In SS mice, 17R-RvD1 also affected biomarkers associated with H/R-induced kidney damage. In this regard, 17R-RvD1 prevented H/R activation of acute-phase transcriptional factors like NF-κB and Nrf2 in kidney from SS mice. An earlier work by Duffield et al demonstrated that Rv’s reduce inflammation and damage in acute kidney disease.55  In addition, the observation that 17R-RvD1 enhanced let7c expression, interfering with activation of profibrotic mechanisms, further supports the importance of restoring proresolving events in SCD. Together with results on miR-126, these findings indicate the existence of common proresolution circuits activated by different SPMs (ie, 17R-RvD1 and LXA4) involving miRNAs in SCD.

In conclusion, the results of the present study established the presence of an imbalance between proinflammatory and proresolving events in SS mice, at baseline conditions and after exposure to H/R stress mimicking acute VOCs. Mechanistically, we report that RvD1 plays a crucial role in preventing the adhesion of neutrophils to vascular endothelium in SCD and demonstrate that administration of 17R-RvD1 is protective against H/R-induced lung and kidney injury, by acting on NF-κB function and preventing amplified inflammatory response. Thus, SCD mice may be more vulnerable to inflammatory vasculopathy due to altered proresolving processes (supplemental Figure 8). Treatment with 17R-RvD1 restores the inflammatory imbalance and prevents H/R-induced abnormal vascular activation and inflammatory response, preventing H/R organ damage and disease progression. Our results show that 17R-RvD1, as a new therapeutic strategy, will need to be tested in appropriate human trials in SCD. Taken together, our data provide a rationale to develop new therapeutic approaches using proresolving mediators for the clinical management of acute SCD–related events.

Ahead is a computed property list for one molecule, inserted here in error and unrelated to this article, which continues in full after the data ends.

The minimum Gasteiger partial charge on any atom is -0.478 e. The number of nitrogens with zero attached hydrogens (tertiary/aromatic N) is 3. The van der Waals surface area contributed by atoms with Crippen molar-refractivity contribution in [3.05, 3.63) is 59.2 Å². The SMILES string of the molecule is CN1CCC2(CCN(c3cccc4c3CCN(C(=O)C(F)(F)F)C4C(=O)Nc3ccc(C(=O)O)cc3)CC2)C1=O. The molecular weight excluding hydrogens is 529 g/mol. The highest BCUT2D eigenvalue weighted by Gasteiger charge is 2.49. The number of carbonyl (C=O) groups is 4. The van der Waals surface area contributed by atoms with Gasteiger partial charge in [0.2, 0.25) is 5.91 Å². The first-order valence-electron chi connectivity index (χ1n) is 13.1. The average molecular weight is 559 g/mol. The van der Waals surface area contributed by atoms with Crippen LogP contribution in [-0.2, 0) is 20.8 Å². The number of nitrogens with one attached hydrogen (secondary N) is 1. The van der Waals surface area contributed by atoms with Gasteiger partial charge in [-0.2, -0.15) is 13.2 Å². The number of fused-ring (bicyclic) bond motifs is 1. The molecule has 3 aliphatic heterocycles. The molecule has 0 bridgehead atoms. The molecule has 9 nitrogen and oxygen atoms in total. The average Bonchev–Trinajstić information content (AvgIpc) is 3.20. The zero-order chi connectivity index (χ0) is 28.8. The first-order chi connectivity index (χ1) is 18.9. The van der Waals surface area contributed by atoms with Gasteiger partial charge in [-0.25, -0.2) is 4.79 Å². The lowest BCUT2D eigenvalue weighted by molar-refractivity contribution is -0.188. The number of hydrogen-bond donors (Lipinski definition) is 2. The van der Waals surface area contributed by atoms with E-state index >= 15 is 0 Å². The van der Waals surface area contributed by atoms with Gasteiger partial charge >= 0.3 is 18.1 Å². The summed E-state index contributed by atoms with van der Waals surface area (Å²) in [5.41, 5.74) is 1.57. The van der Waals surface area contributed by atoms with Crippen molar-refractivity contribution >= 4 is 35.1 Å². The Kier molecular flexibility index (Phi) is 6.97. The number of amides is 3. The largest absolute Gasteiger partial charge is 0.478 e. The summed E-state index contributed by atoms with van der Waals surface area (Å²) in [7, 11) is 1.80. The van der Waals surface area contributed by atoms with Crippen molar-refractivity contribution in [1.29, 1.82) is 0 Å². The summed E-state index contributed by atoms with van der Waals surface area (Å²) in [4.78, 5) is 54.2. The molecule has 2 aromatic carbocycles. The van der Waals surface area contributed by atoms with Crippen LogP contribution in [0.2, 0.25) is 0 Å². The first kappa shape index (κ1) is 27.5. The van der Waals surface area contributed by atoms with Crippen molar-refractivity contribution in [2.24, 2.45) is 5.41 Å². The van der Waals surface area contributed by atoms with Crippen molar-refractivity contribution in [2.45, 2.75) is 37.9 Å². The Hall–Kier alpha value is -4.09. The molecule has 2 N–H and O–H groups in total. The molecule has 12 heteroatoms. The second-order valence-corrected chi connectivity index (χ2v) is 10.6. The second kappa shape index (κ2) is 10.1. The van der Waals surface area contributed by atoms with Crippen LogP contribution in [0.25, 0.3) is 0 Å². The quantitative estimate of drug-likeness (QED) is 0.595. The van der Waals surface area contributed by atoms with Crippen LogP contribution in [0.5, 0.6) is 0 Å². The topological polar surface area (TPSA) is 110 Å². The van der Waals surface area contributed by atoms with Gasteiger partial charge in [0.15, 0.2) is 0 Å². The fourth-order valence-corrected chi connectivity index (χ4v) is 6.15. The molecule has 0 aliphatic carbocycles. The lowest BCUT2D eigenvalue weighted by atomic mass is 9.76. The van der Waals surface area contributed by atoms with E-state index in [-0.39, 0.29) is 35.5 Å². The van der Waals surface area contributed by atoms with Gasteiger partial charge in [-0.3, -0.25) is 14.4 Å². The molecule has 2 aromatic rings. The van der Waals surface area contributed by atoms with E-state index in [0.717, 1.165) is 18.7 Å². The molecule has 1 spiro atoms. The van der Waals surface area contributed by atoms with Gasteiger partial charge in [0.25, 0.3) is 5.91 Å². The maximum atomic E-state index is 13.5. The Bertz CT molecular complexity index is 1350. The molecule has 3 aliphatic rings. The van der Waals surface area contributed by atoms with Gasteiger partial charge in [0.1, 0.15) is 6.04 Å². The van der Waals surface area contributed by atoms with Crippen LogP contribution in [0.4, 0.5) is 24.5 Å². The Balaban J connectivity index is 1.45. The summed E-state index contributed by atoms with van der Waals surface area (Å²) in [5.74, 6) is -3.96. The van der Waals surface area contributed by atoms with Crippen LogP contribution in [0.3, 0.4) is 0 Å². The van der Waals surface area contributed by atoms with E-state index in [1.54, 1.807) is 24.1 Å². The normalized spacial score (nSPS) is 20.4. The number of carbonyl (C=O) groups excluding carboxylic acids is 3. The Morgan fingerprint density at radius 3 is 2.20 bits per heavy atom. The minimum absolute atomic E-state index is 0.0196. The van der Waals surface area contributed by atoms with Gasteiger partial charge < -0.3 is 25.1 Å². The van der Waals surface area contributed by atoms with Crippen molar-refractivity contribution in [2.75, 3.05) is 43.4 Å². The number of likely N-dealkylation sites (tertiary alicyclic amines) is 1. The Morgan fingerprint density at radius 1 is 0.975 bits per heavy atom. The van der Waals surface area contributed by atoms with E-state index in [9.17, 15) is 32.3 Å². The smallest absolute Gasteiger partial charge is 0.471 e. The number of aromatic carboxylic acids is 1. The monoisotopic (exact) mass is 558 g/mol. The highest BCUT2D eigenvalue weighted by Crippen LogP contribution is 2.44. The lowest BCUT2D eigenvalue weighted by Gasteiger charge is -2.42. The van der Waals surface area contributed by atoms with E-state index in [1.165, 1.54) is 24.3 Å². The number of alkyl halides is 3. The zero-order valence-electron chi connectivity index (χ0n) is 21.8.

The online version of this article contains a data supplement.

The publication costs of this article were defrayed in part by page charge payment. Therefore, and solely to indicate this fact, this article is hereby marked “advertisement” in accordance with 18 USC section 1734.

Acknowledgments

This work was supported in part by grants from Fondo Universitario Ricerca 2016-2017 (L.D.F.), the Italian Ministry of Health (GR-2011-02349730; A.R.), the Laboratory of Excellence on Red Blood Cells–Globule Rouse Lab of Excellence (P.-L.T.), and the National Institutes of Health, National Institute of General Medical Sciences (grant R01 GM038765; C.N.S.).

Authorship

Contribution: A.M., L.D.F., A.R., and C.B. designed the experiments, analyzed data, and wrote the manuscript; C.N.S. helped in the design of experiments and contributed to manuscript preparation; O.W. carried out the histologic analyses; A.M., E.F., A.S., L.D.F., P.C.N., and I.R.R. carried out the experiments; I.A. and A.I. performed the molecular experiments and analyzed the data; V.B. selected sickle cell patients for in vitro studies; B.K. and W.E.N. carried out ex vivo experiments, analyzed data, and wrote the manuscript; A.L. carried out ex vivo experiments on aorta immunohistochemistry and analyzed data; and P.-L.T. and T.M. carried out ex vivo intravital experiments, analyzed data, and wrote the manuscript

Conflict-of-interest disclosure: The authors declare no competing financial interests.

Correspondence: Carlo Brugnara, Department of Laboratory Medicine, Boston Children’s Hospital, 300 Longwood Ave, Bader 760, Boston, MA 02115; e-mail: carlo.brugnara@childrens.harvard.edu.

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Author notes

*

A.M. and A.R. contributed equally to this work.

Supplemental data